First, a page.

Graf is one of Hollywood's premier 2nd unit directors and stunt coordinators whose 35 year career behind the cameras includes the staging of stunts in over five dozen films while directing second unit action on three dozen features, including such recent films as Todd Phillips' comedy "Due Date, "Walt Disney's "The Muppets" (2011, on which he also cordinated stunts) and Phillips' independent feature, "Project X" (2012).
A native of Southern California, Graf first made his mark on the gridiron, where he captained the 1967 San Fernando High School city championship team, winning All-American honors. He won a full athletic scholarship to the University of Southern California, and played offensive guard for John McKay's powerhouse Trojans. Graf started on McKay's legendary, undefeated (12-0) 1972 NCAA National Championship team, and was one of the heroes at the 1973 Rose Bowl, when USC defeated Ohio State 42-17. He next played in the 1973 college all-star game against the NFL's undefeated Miami Dolphins at Chicago's Soldier Field.
Following graduation, Graf became a free agent with the Los Angeles Rams before joining the World Football League's Portland Storm during their inaugural 1974 season. When the league abruptly folded, Graf tackled a career change when he fatefully won a role as former Chicago Bears player Dick Butkus' stunt double in the 1976 Disney film, "Gus," a comic opus about a field-goal kicking mule.
Following his debut, Graf worked as a stunt player for several years on a variety of projects, notably Walter Hill's "Southern Comfort," "The Driver" and "The Long Riders," John Carpenter's "They Live," Paul Verhoeven's "Total Recall," "Star Trek II: The Wrath of Khan," "Raising Arizona," "Action Jackson," "S.W.A.T.," "Pirates of the Caribbean: The Curse of the Black Pearl," "Independence Day" and, most recently, "Captain America: The First Avenger."
He has coordinated stunts on several other projects, including "Punch Drunk Love," "Domestic Disturbance," John Woo's "Broken Arrow," "Wayne's World,""The Hangover, Part II" (the highest-grossing, R-rated comedy of all time), and several of director Hill's actioners, including "Supernova," "Geronimo: An American Legend" and "Wild Bill," on which he also directed the films' 2nd unit. On Hill's 1990 sequel, "Another 48 Hrs.," Graf, as the film's 2nd unit director and stunt coordinator, was the very first stuntman to cannon roll a bus at 60 mph. He subsequently flipped a bus again on the Jean-Claude Van Damme actioner, "Nowhere to Run," cannon rolling a 40-foot bus underneath a 60-foot wide freeway overpass.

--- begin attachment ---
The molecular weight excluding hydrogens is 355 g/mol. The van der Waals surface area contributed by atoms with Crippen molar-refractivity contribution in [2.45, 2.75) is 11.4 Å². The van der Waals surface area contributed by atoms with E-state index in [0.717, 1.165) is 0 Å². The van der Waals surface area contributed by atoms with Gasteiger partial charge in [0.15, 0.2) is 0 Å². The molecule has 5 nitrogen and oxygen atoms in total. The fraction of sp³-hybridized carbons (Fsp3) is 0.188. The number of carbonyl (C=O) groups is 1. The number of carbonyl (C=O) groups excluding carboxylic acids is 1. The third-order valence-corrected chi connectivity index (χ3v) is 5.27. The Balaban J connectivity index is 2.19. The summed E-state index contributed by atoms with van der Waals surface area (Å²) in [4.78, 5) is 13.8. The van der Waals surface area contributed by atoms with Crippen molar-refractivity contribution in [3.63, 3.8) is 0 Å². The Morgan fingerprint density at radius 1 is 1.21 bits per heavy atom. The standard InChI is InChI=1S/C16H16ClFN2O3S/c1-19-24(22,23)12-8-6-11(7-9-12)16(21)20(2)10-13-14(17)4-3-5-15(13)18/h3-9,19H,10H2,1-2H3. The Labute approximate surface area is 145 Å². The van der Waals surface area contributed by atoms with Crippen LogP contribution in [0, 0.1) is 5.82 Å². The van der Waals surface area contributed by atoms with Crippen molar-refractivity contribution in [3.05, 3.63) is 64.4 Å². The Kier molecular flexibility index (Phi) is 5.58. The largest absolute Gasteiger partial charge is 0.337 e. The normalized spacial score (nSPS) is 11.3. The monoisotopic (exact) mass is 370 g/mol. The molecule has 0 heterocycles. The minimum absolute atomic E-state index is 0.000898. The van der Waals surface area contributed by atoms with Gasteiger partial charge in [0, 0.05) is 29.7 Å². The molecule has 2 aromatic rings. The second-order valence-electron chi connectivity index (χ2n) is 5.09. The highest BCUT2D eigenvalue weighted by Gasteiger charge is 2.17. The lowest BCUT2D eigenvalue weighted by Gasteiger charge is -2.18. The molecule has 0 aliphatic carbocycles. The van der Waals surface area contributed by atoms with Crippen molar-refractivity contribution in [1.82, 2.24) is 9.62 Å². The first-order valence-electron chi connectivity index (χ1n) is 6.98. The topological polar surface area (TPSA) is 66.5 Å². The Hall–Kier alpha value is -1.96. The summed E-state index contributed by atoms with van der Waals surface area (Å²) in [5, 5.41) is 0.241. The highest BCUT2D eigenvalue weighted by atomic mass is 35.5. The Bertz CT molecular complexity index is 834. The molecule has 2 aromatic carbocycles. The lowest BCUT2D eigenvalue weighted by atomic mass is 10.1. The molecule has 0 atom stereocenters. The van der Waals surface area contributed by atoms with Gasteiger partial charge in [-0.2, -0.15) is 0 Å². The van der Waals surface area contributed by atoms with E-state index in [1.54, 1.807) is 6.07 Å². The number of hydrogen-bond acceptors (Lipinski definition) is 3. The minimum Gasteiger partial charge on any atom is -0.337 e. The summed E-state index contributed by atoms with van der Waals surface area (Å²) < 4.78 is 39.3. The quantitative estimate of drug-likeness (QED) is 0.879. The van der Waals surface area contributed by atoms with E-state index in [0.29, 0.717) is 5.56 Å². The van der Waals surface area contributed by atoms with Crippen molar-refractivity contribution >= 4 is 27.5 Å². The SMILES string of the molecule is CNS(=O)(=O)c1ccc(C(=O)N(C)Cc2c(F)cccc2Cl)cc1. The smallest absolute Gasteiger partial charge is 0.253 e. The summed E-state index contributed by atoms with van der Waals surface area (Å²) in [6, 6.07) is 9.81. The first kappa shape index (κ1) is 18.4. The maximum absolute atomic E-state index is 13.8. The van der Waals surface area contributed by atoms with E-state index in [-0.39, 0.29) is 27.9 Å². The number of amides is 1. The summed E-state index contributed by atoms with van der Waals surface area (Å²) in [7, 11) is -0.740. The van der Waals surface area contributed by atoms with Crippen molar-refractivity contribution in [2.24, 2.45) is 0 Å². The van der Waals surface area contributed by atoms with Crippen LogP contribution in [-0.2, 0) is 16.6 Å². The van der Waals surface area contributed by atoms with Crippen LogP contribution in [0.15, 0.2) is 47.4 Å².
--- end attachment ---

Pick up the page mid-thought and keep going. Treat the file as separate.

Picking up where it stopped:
The former college football great is also one of Hollywood's best known football coordinators and 2nd unit directors, designing and staging the gridiron action for such films as Oliver Stone's epic, "Any Given Sunday," Howard Deutch's comedy, "The Replacements," "The Program," "The Waterboy," "Necessary Roughness," "Man of the House," Gary Fleder's football biopic, "The Express," Cameron Crowe's Oscar®-winning "Jerry Maguire" and Peter Berg's acclaimed football classic, "Friday Night Lights." His work on "Friday Night Lights" and "The Express" all earned ESPY Awards.
To further add to Graf's slate of talents, he has also logged several supporting acting roles, including that of 'Captain Turner' on HBO's "Deadwood" (again working with Walter Hill) along with many other projects such as "L.A. Confidential" (the abusive husband beaten down by Russell Crowe in the film's early moments), "The Replacements," Paul Thomas Anderson's "Magnolia" and "Boogie Nights," Oliver Stone's "The Doors," Hill's "Red Heat" and "Another 48 Hrs.," "Poltergeist" and "Verhoeven's "RoboCop," among dozens of others.
Graf penned an original screenplay entitled "Turning the Tide," a football drama which depicts the historic 1970 gridiron contest between McKay's USC Trojans and Bear Bryant's Crimson Tide of Alabama. The film is currently in development.
Graf most recently reteamed with filmmaker Brian Helgeland on "42" after having served as 2nd unit director on his 2001 adventure film, "A Knight's Tale," for whom he designed and directed all the jousting sequences.
Played for the Los Angeles Rams football team as a guard.
Started on The 1972 National Championship Team.
Started in the 1973 Rose Bowl Game.
Played 2 years in The World Football League (Portland Storm).
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